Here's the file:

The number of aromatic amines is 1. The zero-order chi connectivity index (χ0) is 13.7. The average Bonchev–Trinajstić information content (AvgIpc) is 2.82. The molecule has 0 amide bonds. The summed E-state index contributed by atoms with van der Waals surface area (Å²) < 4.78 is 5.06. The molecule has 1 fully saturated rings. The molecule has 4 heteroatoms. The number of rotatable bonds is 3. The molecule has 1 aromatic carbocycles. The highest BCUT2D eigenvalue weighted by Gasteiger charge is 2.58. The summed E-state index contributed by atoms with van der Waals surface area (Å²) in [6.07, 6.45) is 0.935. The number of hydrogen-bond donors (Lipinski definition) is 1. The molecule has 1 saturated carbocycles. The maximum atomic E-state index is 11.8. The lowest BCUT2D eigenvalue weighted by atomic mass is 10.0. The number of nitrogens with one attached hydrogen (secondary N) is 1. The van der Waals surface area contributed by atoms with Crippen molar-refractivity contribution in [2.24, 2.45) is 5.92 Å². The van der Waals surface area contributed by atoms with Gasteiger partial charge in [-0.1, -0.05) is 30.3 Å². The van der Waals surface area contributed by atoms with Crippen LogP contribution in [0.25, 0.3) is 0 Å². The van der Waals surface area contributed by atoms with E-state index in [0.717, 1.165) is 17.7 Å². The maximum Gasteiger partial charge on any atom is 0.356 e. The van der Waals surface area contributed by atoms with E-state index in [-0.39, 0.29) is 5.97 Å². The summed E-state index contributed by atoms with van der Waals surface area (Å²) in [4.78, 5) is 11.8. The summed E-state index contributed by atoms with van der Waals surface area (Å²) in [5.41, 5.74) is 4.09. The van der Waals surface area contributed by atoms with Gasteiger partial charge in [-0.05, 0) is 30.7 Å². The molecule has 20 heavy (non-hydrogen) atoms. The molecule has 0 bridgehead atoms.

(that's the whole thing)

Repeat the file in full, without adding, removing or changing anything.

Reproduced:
The number of aromatic amines is 1. The zero-order chi connectivity index (χ0) is 13.7. The average Bonchev–Trinajstić information content (AvgIpc) is 2.82. The molecule has 0 amide bonds. The summed E-state index contributed by atoms with van der Waals surface area (Å²) < 4.78 is 5.06. The molecule has 1 fully saturated rings. The molecule has 4 heteroatoms. The number of rotatable bonds is 3. The molecule has 1 aromatic carbocycles. The highest BCUT2D eigenvalue weighted by Gasteiger charge is 2.58. The summed E-state index contributed by atoms with van der Waals surface area (Å²) in [6.07, 6.45) is 0.935. The number of hydrogen-bond donors (Lipinski definition) is 1. The molecule has 1 saturated carbocycles. The maximum atomic E-state index is 11.8. The lowest BCUT2D eigenvalue weighted by atomic mass is 10.0. The number of nitrogens with one attached hydrogen (secondary N) is 1. The van der Waals surface area contributed by atoms with Crippen molar-refractivity contribution in [2.24, 2.45) is 5.92 Å². The van der Waals surface area contributed by atoms with Gasteiger partial charge in [-0.1, -0.05) is 30.3 Å². The van der Waals surface area contributed by atoms with Crippen LogP contribution in [0.25, 0.3) is 0 Å². The van der Waals surface area contributed by atoms with E-state index in [0.717, 1.165) is 17.7 Å². The maximum Gasteiger partial charge on any atom is 0.356 e. The van der Waals surface area contributed by atoms with E-state index in [-0.39, 0.29) is 5.97 Å². The summed E-state index contributed by atoms with van der Waals surface area (Å²) in [4.78, 5) is 11.8. The summed E-state index contributed by atoms with van der Waals surface area (Å²) in [5.41, 5.74) is 4.09. The van der Waals surface area contributed by atoms with Gasteiger partial charge in [-0.05, 0) is 30.7 Å². The molecule has 20 heavy (non-hydrogen) atoms. The molecule has 0 bridgehead atoms.